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Myths about life in retirement

You may think that retiring is as simple as quitting your job and sitting back and relaxing, however, that isn’t actually the case.

Last updated: August 11th 2021
People have a lot of opinions about what retirement life will be like even though they have never experienced it before. [Source: Shutterstock]

People have a lot of opinions about what retirement life will be like even though they have never experienced it before. [Source: Shutterstock]

Key points:

  • If you can, try to appropriately manage your expenses in retirement to keep off the Age Pension for as long as possible
  • Don’t rule out aged care as an option, you may need to access these services at some stage
  • Planning for your retirement is vital, otherwise, you will have fewer options and flexibility in situations you face

Retirement requires a lot of planning, both financially and lifestyle-wise. Going from a working career to having nothing to fill your day can be a big change.

And it can be quite stressful realising you don’t have a steady income coming in, and are now paying your expenses straight out of your superannuation and personal savings.

Because there are so many perceptions around what retirement life is like, it has caused a bunch of misconceptions about retirement to bloom. Below we debunk five common myths about retirement.

Myth 1: “I don’t need to worry about my retirement savings, because the Age Pension is there if I need it”

While you should always be reassured that the Pension is available if you run out of your own money, going onto the Age Pension should only be a last resort.

Being on the Pension can completely change your lifestyle. If you have to rely only on the Government fortnightly payment, you would only be able to lead a “modest” lifestyle.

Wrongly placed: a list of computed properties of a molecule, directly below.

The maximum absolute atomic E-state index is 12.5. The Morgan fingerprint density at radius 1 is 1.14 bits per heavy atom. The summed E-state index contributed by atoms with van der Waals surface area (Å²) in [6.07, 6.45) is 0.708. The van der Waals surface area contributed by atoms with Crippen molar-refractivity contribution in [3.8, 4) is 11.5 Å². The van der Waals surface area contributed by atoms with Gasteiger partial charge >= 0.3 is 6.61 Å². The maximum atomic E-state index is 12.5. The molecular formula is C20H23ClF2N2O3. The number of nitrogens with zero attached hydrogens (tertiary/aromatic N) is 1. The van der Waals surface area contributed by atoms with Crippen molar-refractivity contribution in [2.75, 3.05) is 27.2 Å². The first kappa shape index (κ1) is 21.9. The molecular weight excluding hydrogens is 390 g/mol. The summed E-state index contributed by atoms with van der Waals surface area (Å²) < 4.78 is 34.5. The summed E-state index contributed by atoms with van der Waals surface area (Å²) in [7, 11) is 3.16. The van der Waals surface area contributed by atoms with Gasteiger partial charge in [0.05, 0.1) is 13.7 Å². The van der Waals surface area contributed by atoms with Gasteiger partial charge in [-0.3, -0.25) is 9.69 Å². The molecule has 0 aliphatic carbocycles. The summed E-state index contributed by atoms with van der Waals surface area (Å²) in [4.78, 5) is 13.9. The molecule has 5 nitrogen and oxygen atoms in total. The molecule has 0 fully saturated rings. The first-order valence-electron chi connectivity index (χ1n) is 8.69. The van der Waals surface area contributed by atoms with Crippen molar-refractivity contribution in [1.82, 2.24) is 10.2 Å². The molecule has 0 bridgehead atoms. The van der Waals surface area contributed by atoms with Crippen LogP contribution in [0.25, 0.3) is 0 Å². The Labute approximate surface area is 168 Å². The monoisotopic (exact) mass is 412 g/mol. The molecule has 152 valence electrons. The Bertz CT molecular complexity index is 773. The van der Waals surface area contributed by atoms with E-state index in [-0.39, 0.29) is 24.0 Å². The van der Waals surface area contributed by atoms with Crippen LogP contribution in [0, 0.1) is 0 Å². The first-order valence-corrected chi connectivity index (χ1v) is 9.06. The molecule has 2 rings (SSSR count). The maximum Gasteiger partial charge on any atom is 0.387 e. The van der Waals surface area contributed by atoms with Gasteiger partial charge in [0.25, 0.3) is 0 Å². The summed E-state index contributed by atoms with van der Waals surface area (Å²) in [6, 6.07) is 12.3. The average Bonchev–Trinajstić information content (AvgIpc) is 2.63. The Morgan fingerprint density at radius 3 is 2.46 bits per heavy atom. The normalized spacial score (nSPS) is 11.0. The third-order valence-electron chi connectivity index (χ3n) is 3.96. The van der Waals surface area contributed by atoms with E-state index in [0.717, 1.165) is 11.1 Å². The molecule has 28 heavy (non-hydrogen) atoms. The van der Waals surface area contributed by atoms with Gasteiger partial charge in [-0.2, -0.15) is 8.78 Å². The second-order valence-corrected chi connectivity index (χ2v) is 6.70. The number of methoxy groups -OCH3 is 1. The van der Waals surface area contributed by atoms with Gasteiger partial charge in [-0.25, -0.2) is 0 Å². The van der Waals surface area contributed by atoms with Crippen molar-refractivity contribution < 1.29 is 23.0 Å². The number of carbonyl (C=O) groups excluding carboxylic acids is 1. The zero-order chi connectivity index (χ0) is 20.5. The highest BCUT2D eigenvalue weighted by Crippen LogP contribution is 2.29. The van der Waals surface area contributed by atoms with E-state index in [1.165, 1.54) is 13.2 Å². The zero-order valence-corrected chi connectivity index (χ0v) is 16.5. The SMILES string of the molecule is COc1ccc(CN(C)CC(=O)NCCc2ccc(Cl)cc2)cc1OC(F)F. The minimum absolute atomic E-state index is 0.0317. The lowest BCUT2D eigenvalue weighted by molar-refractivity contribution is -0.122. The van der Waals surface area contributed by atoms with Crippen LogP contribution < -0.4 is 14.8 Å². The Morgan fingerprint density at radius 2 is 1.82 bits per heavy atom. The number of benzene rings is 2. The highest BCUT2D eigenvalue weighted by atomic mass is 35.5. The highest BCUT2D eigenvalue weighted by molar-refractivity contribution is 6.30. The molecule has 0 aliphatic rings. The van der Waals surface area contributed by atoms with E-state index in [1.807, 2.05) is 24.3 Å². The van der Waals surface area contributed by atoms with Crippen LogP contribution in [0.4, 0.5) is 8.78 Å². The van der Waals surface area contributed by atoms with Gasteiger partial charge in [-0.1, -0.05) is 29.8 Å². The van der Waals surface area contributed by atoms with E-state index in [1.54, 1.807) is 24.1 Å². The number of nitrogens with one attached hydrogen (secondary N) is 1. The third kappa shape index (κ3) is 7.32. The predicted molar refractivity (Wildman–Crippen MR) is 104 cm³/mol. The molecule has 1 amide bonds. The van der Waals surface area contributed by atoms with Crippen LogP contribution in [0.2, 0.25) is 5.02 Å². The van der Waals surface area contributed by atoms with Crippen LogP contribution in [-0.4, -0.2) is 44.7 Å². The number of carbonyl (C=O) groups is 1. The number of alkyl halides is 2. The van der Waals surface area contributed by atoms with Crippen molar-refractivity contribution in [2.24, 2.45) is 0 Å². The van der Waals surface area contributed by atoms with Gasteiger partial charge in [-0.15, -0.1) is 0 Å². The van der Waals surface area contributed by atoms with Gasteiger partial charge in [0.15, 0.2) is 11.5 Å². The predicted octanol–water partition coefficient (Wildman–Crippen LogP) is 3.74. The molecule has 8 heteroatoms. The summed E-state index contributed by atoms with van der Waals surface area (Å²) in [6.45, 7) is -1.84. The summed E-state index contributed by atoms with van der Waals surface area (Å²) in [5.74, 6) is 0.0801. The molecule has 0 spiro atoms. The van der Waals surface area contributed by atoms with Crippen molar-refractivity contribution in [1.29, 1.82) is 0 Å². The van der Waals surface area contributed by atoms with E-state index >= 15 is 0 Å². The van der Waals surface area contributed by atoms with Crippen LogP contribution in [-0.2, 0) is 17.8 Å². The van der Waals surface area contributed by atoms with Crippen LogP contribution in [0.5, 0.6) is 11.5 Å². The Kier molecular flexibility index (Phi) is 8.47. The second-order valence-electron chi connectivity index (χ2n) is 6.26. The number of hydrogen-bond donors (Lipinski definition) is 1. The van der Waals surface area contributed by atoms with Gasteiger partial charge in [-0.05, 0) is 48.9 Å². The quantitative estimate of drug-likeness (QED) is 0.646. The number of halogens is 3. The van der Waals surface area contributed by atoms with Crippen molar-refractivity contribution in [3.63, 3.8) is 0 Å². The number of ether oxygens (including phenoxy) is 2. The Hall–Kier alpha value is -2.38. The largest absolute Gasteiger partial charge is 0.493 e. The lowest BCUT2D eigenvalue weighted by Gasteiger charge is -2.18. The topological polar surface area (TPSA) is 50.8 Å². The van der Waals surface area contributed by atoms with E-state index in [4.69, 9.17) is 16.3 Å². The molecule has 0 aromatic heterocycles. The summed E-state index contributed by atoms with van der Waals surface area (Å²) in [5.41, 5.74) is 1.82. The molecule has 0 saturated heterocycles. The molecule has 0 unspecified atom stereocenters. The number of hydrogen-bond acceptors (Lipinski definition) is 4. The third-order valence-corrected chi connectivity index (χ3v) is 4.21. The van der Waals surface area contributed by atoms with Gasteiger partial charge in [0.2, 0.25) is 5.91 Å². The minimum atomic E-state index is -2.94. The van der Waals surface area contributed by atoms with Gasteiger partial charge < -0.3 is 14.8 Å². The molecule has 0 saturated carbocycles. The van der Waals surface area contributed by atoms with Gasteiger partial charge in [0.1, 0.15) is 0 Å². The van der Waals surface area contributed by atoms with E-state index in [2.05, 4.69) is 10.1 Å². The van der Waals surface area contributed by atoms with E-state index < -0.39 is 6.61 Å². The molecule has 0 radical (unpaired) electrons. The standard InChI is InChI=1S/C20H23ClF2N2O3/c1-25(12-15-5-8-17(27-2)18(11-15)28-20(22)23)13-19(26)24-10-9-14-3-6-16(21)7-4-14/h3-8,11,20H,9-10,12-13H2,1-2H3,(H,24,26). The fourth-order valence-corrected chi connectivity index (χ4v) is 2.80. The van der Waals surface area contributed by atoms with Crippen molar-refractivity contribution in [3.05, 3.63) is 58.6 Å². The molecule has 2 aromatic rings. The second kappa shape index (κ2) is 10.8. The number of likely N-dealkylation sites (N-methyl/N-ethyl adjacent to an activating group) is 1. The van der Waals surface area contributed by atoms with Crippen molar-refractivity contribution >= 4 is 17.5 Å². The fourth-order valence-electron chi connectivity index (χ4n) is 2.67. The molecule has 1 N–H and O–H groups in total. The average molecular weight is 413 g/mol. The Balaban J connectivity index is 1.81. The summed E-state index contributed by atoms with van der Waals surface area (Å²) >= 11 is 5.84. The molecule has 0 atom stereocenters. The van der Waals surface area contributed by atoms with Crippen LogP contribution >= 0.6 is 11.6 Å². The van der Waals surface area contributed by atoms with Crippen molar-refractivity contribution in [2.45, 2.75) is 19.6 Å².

The Age Pension even falls under what the Association of Superannuation Funds of Australia (ASFA) consider a “modest” lifestyle. The day to day expenses can be covered on the Age Pension, but it can become a struggle if larger expenses appear, like sudden car troubles or broken appliances.

That also means no extracurricular activities, payments for big-ticket items, or overseas travel. It would very much reduce your ability to pay for anything outside of your most necessary expenses, such as food or transport. Any small leisure activities you do may require budgeting to do so.

There are a number of other factors that can impact you financially as well that you need to be careful about.

For instance, if you are entering retirement with a mortgage or debt, this can either severely impact your retirement savings, resulting in you accessing the aged pension sooner, or can eat away at your Pension, as Centrelink does not consider your home in your Asset Test, so they don’t count your mortgage either.

Read our article on preparing for retirement life on the Aged Care Guide.

Myth 2: “I don’t need to transition into retirement, I know I will love not working!”

Most older Australians who retire and don’t plan for their retirement tend to be shocked by how much their life changes.

It can be mentally quite taxing for those who retire and don’t plan, as a lot of their personal identity is tied into their career. Once they don’t have a job, they are struggling to find things to fill their time.

Taking the time to plan your transition into retirement can be a lifesaver, as it gives you time to mentally prepare and get all your ducks in a row, so you know exactly what retirement is going to look like to you.

Additionally, people are living longer than ever before. You are not planning for five or ten years in retirement, you are more so looking at a possible 15-20 years in retirement. That is a lot of time and you want to make sure you won’t run out of money!